Jason Douglass
January 18, 2011

In a recent decision, a Federal Judge has denied Electronic Privacy Information Center’s (EPIC) request for 2,000 images produced by TSA body scanners. The ruling was based on TSA’s assertion the images were made in a laboratory setting and not made at airport.

TSA has treated this ruling as justification to emphatically reassert their denial that body scanners do not have the ability to store and transmit images.

As a result of the additional lawsuits filed by EPIC, technical specifications of the airport scanners were obtained which refute TSA denials by showing that while the ability to store images is supposed to be disabled, the capability is present nonetheless.

So while the 2000 images are not, as TSA asserts, produced in the field; they are the only disclosed examples of the of the machine’s ability to store and transmit images.

Also from EPIC Memorandum:

EPIC has obtained the technical specifications and the vendor contracts for Whole Body Imaging (“WBI”) devices or “body scanners” commissioned by the Department of Homeland Security (“DHS”), to be deployed by the Transportation Security (“TSA”) in American airports. This came about as a result of a Freedom of Information Act (“FOIA”) lawsuit that EPIC has pursued against the DHS. EPIC is anticipating the receipt of other documents from the DHS as well as other federal agencies.

Among the key findings, based on the documents obtained so far by EPIC:

• The device specifications, set out by the TSA, include the ability to store, record,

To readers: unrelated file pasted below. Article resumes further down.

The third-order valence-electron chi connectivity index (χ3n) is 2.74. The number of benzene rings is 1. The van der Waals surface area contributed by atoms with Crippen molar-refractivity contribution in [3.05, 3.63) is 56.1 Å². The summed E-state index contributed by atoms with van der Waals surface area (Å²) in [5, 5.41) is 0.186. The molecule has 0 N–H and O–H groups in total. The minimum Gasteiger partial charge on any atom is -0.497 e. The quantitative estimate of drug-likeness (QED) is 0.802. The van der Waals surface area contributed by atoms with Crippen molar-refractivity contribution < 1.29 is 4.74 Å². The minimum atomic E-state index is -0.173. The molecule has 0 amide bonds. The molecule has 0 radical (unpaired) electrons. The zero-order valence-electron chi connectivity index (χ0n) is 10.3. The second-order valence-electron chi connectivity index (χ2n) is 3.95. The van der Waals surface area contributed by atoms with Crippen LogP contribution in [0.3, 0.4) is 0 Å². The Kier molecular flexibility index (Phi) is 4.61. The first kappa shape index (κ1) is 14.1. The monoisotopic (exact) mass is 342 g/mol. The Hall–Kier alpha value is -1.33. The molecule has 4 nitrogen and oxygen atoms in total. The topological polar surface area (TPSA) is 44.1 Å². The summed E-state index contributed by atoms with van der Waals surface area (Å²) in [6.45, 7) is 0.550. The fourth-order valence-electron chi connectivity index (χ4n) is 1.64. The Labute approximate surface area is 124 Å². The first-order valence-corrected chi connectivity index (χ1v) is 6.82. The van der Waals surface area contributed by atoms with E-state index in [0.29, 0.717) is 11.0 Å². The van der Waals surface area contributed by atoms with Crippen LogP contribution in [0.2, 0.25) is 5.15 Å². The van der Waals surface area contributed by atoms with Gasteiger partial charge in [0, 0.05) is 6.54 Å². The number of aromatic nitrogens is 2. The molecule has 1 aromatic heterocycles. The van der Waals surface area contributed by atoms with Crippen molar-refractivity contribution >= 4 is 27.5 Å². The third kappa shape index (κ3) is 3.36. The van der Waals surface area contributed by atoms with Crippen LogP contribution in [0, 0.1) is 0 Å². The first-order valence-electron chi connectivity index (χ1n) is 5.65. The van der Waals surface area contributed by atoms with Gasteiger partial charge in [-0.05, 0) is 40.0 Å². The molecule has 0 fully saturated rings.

and transfer images, contrary to the representations made by the TSA
• The device specifications, set out by the TSA, include hard disk storage, USB
integration, and Ethernet connectivity that raise significant privacy and security
• The device specifications, set out by the TSA, include “super user” (“Level Z”)
status that allows the TSA itself to disable filters and to export raw images.
• These documents contradict representations that the TSA has made to the public.
• The DHS Privacy office failed to adequately assess the privacy impact of these

Based on the materials received to date, EPIC concludes that further deployment
and contracting for body scanners should be suspended until the privacy and security problems identified are adequately resolved.

While TSA’s criminal evasion of the facts is typical of government agencies that feel they are above the law it may constitute perjury.

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